By Nicki Salcedo, contributor
Though I’m an immigrant and my family did not move to Georgia until I was six years old, I always claim that I’m Southern. I don’t think being Southern is limited to heritage or love of certain cuisines. What we consider the “New South” will one day become the “Old South” to a different generation. I happened to be the generation that skipped Gone with the Wind. The South is fraught with Civil War tales. It wasn’t disdain that kept me away. I grew up in Stone Mountain and spent my childhood under the watchful ghost of Robert E. Lee. I don’t worry about the past, because I’m willing to learn about it. I believe we have other stories. But I’ve wondered about Gone with the Wind. Would I hate it? Would it anger me?
The film version of Gone With the Wind premiered in Atlanta in December of 1939. Eighty years later, I can watch it on my TV, my computer, and my phone with little effort. That’s if you think that 3 hours and 40 minutes of movie is little effort.
Scarlett O’Hara (Vivien Leigh) is supposed to draw our ire. She’s in love with a man she cannot have and willing to marry a man she does not like. She’s a selfish beast. But she’s a beauty with her dark hair and Irish eyes. She lifts a single eyebrow like a stoic Vulcan. And I couldn’t stop watching. There was death and intrigue and death again. She picks up a copy of David Copperfield by Charles Dickens (though in the book version it is Les Misérables by Victor Hugo), and we understand that the tempo of this story is drama and angst. Rinse and repeat. I was hooked.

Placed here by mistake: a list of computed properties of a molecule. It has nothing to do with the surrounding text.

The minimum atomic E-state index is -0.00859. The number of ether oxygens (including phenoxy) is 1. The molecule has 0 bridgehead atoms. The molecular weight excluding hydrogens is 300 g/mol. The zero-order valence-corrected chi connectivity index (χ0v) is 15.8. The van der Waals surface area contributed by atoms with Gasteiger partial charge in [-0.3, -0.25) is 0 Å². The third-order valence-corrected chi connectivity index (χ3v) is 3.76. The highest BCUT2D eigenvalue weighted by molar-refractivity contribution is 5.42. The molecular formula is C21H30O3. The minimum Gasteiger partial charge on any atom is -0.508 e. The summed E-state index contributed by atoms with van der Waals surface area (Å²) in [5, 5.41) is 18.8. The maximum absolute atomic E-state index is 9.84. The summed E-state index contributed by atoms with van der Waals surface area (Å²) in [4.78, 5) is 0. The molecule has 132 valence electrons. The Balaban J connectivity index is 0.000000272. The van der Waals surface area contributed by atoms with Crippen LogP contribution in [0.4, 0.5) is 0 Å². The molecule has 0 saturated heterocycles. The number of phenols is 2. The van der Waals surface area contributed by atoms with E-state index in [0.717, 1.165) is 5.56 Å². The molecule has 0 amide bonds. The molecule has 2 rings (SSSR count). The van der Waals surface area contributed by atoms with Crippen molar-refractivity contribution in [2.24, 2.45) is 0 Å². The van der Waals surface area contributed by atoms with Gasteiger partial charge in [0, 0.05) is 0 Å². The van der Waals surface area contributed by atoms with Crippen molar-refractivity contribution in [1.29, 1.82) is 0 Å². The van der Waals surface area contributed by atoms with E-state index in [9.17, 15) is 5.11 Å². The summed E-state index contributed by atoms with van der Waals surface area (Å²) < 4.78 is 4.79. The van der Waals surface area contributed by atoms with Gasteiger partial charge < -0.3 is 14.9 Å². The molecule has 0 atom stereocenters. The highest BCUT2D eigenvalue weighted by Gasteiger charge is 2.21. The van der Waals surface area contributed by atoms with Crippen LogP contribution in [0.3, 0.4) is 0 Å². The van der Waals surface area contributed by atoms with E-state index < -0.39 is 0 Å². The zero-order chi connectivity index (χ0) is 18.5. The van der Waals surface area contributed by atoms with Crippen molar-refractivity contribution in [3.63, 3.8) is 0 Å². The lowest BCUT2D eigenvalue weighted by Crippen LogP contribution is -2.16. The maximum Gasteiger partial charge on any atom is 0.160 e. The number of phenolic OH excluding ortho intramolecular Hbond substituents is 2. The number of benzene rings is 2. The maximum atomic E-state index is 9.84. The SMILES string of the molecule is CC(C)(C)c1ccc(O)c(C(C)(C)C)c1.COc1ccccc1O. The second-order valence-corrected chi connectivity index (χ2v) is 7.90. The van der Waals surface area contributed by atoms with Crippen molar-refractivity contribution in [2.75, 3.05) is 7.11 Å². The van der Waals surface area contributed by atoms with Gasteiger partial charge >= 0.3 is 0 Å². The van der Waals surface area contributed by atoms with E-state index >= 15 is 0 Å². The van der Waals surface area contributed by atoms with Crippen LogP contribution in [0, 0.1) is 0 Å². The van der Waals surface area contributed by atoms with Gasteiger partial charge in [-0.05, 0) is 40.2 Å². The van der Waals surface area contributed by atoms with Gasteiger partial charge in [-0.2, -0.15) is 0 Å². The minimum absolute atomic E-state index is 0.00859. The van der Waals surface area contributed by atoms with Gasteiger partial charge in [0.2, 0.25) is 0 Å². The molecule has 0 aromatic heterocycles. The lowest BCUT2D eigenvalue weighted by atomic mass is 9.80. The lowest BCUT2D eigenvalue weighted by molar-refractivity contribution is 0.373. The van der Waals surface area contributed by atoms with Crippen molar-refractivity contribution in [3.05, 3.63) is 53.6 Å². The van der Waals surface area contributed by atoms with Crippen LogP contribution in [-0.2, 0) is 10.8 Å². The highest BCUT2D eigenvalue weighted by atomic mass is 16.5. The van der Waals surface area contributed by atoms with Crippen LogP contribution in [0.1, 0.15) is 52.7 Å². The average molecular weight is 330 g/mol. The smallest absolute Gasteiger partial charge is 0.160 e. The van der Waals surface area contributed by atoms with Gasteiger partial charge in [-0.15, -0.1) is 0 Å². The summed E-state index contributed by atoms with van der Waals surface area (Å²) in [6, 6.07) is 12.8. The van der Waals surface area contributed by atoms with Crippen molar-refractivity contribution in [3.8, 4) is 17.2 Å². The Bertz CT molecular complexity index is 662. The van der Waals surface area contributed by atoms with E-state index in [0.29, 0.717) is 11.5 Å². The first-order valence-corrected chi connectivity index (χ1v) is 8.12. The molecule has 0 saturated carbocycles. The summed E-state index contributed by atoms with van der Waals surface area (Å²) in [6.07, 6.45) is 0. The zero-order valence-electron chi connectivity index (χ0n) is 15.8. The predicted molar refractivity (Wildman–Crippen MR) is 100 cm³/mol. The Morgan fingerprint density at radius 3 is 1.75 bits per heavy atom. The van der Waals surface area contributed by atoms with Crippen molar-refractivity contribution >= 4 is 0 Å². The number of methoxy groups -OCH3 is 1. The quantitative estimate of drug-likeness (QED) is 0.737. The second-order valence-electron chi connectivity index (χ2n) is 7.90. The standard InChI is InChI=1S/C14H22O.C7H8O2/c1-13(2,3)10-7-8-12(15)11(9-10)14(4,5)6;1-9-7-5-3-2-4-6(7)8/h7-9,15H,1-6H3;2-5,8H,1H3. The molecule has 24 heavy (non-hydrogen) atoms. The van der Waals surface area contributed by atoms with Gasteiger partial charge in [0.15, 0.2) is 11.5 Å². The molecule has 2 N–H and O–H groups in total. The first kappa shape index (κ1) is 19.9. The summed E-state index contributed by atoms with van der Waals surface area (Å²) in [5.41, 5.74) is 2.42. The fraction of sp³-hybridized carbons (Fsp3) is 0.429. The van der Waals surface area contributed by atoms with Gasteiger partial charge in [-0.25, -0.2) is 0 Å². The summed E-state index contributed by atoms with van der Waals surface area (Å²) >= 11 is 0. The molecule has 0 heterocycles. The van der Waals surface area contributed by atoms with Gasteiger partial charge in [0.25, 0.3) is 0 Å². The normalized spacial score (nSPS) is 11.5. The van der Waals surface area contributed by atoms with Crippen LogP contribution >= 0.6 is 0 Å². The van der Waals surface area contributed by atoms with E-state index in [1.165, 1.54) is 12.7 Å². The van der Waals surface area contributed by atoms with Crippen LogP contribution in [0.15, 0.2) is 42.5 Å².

Since I didn’t know the story, I had no idea what would become of Scarlett. She is infuriated by bad boy Rhett Butler (Clark Gable). They are the same. Rhett is Scarlett. He’s a selfish beast. Her first husband goes off to war and dies. He was the brother of the woman who married the man she thinks she loves. But early on we know Scarlett is incapable of loving anyone.
Scarlett moves to Atlanta with the wife of the man she loves. This is Melanie (Olivia de Havilland). Melanie is amazing. Melanie is the sun and moon. Scarlett is like the gum you find on the bottom of your shoe, only Melanie loves gum stuck to the bottom of your shoe. Then Atlanta burns to the ground. This part is actual history, so that’s not a spoiler.